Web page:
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Satan's Hollow
Satanshollow

Satan's Hollow arcade title screen shot.

Developers: Bally Midway (Arcade)
CBS Software (Atari 8-bit)
Commodore (Commodore 64)
Backbone Entertainment (Xbox, PlayStation 2, GameCube, PC)
Publishers: Bally Midway (Arcade)
Digital Eclipse (Xbox, PlayStation 2, GameCube, PC)
Genre: Shooter
Release date(s): 1981 (Arcade)
1984 (Atari 8-bit, Commodore 64)
2003 (GameCube, PlayStation 2, Xbox)
2004 (PC)
Number of players 1-2 alternating turns (all?)
Input methods 2-way Joystick, 2 Buttons (most)
Platforms Arcade Game, Atari 8-bit, Commodore 64, GameCube, PlayStation 2, Xbox, PC

Rather than pitting players against aliens and/or spaceships, Satan’s Hollow took a different approach with a supernatural theme, as players had to face various demonic entities, such as ones resembling devils and Satan himself.

Players had to fend off these creatures while building a bridge to do battle with Satan, along with using a limited shield to protect their gun base.

Game playEdit

Games would start with several Gargoyles flying around at the top area of the screen. After several seconds they would start swooping down towards the player’s gun base while dropping bombs. Making contact with any dropped bomb, egg/following explosion, fire, any enemy, or having an enemy fly offscreen with a reserve base would cause the player to lose a base and the game would end if there were no more bases in reserve. However, players had a shield they could employ for a few seconds maximum for protection, which would destroy any enemy entity that came into contact with the shield. The player could still move their base while the shield was engaged, although the shield usage was limited, as the shield could only be used for a few seconds. The shield was fully charged at a 15 rating (as noted at the bottom left of screen), then was unusable once the counter reached zero, which would take several seconds before recharging back to full strength if it was not used.

Along with Gargoyles, players would also face various other entities, such as Bridge Bombers, which would drop rocks and destroy bridge sections that had already been built. With a new bridge piece, though, these sections would be replaced. Egg Throwers would also drop eggs that, once they made impact, would have a deadly range of fire that extended over an inch horizontally, burning for several seconds before fizzling out. Gargoyles and Egg Throwers could also fly down and steal a player’s reserve base and attempt to fly off with it; if they made it offscreen with the base, it would be lost. Players could also face several mini-bosses after various rounds (which were made up of just a head and an arm holding a pitchfork), such as Old Nick, Beelzebub, and Lucifer, which would fly around and breathe a stream of deadly fire at the player.

Once the player shot an entity, a bridge piece would appear at the left of the screen. Once the player moved their base over the piece, it would automatically attach itself to the base, which, once the piece was positioned at the furthest right of the screen, would become affixed to the ground. Only one new bridge piece would appear onscreen at a time. After a certain number of bridge pieces were put in place, the player would cross over to another screen and face Satan, who moved very quickly and fired at the player’s base. If the player were to defeat Satan, they would be returned to the first screen, but at a higher difficulty level, and each time Satan was defeated, a gun barrel would also be added to increase the player’s firing rate. A player could have up to three of these on their base.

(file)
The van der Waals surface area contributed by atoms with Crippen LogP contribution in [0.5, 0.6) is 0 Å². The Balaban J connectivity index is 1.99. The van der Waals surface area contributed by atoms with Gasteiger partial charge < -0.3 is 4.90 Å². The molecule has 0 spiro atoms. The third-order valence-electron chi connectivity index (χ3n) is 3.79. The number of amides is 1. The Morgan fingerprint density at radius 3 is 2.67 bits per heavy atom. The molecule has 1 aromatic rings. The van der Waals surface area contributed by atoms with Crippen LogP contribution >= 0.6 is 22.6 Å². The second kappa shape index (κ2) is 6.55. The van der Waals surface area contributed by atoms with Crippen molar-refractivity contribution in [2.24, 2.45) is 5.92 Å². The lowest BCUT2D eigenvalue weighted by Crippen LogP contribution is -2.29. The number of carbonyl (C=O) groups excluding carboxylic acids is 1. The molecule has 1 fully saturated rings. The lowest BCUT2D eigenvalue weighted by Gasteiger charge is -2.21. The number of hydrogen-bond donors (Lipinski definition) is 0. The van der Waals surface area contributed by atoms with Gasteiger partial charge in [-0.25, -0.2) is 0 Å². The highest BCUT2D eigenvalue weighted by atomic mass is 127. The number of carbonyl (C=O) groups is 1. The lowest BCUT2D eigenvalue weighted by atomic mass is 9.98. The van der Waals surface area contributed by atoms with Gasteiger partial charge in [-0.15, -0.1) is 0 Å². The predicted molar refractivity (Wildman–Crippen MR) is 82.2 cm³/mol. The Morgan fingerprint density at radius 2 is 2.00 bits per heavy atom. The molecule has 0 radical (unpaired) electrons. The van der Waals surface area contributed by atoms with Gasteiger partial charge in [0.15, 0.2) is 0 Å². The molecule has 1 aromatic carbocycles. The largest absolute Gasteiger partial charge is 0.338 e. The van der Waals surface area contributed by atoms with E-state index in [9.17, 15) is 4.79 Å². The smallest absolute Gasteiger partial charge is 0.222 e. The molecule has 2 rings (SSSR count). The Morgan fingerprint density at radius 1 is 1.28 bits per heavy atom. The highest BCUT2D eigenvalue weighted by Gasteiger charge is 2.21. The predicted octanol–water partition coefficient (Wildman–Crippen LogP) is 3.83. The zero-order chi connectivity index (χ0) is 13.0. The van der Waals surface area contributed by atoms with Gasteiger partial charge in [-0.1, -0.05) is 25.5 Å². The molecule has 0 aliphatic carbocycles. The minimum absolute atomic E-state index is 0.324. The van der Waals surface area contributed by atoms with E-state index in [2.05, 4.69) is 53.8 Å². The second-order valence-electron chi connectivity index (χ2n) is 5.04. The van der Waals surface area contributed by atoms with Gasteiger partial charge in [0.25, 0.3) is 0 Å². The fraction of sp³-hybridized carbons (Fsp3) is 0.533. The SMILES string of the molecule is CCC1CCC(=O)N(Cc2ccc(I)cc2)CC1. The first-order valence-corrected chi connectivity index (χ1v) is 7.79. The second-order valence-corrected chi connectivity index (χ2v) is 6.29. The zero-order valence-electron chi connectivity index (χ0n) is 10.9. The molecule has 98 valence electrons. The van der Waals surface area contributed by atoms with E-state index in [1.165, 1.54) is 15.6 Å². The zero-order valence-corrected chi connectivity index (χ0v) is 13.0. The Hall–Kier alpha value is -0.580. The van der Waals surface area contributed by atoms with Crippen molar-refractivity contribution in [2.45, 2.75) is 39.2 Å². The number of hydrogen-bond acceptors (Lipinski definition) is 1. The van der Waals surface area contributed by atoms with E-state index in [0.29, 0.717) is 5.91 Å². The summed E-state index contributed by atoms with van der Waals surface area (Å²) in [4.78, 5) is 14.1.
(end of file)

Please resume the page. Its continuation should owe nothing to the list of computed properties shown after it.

The difficulty levels would increase with more and more enemies flying around onscreen, they would move faster, they could massively dive-bomb the player in large groups, the player would have less space to move onscreen until they started adding bridge pieces, and nightfall would also arrive, darkening the screen and making it difficult to see. However, bonus flags (noted at the side of the screen) would also start being added after each successful battle, which the player would earn 1000 points per flag after defeating Satan for the first time.

Atari 8-bit versionEdit

This version has nine difficulty levels.

Commodore 64 versionEdit

This version has several different play modes.

Later versionsEdit

Satan's Hollow was included on the Midway Arcade Treasures compilation for various platforms.

GameCube versionEdit

PC versionEdit

PlayStation 2 versionEdit

Xbox versionEdit

TriviaEdit

  • The arcade version came in upright models, which had a Tron-like joystick, whereas the cocktail version had a regular joystick.
  • The arcade original had an offer for a Satan's Hollow t-shirt[1].
  • A few bars of a rendition of "The Ride of the Valkyries" piece can be heard throughout the game.
  • The arcade version was shown in the 1983 movie Joysticks. Jonathan Andrew McDorfus (played by Jim Greenleaf) and King Vidiot (Jon Gries) competed against each other in the arcade over a game of Satan's Hollow. McDorfus won the tournament.

ReferencesEdit

  1. Arcade Museum Satan's Hollow page.


Needs info on all other non-arcade versions

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